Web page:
Sexually transmitted diseases are common, but the types of STD testing you need may vary by your risk factors. Find out what's recommended for you.
By Mayo Clinic Staff
If you're sexually active, particularly with multiple partners, you've probably heard the following advice many times: Use protection and make sure you get tested.
This is important because a person can have a sexually transmitted disease without knowing it. In many cases, no signs or symptoms occur. In fact, that's why many experts prefer the term sexually transmitted infections (STIs), because you can have the infection without disease symptoms.
But what types of STI testing do you need? And how often should you be screened? The answers depend on your age, your sexual behaviors and other risk factors.
Don't assume that you're receiving STI testing every time you have a gynecologic exam or Pap test. If you think you need STI testing, request it from your doctor. Talk to your doctor about your concerns and what tests you'd like or need.
Here are some guidelines for STI testing for specific sexually transmitted infections.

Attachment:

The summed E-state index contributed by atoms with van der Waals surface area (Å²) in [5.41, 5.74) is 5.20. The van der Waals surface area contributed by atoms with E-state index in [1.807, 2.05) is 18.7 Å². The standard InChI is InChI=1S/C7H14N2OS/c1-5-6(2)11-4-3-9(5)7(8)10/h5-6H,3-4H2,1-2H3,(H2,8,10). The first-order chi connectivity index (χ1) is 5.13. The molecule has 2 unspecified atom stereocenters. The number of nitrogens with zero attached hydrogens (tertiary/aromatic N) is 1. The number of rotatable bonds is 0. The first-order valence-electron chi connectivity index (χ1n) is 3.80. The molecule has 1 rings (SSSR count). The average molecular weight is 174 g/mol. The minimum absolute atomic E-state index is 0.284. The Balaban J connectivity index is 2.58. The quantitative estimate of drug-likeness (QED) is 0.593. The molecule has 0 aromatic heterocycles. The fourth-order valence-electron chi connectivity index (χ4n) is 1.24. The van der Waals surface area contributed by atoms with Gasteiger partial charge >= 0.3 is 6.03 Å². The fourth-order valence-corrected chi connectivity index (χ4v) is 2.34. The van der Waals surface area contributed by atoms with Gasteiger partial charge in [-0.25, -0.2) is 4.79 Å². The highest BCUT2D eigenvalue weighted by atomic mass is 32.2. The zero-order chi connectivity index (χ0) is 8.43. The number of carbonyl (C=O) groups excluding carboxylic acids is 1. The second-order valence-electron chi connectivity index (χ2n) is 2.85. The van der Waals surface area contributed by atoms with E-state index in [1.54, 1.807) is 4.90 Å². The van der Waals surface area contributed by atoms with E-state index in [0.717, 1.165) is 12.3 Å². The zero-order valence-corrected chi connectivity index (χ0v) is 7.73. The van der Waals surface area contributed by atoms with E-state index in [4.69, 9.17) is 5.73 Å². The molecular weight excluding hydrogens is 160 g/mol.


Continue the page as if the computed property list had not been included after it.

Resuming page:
Chlamydia and gonorrhea
Get screened annually if:
- You're a sexually active girl or woman under age 25
- You're a woman older than 25 and at risk of STIs — for example, if you're having sex with a new partner or multiple partners
- You're a man who has sex with men
- You have HIV
- You've been forced to have intercourse or engage in sexual activity against your will
Chlamydia and gonorrhea screening is done either through a urine test or through a swab inside the penis in men or from the cervix in women. The sample is then analyzed in a laboratory. Screening is important, because if you don't have signs or symptoms, you can be unaware that you have either infection.
HIV, syphilis and hepatitis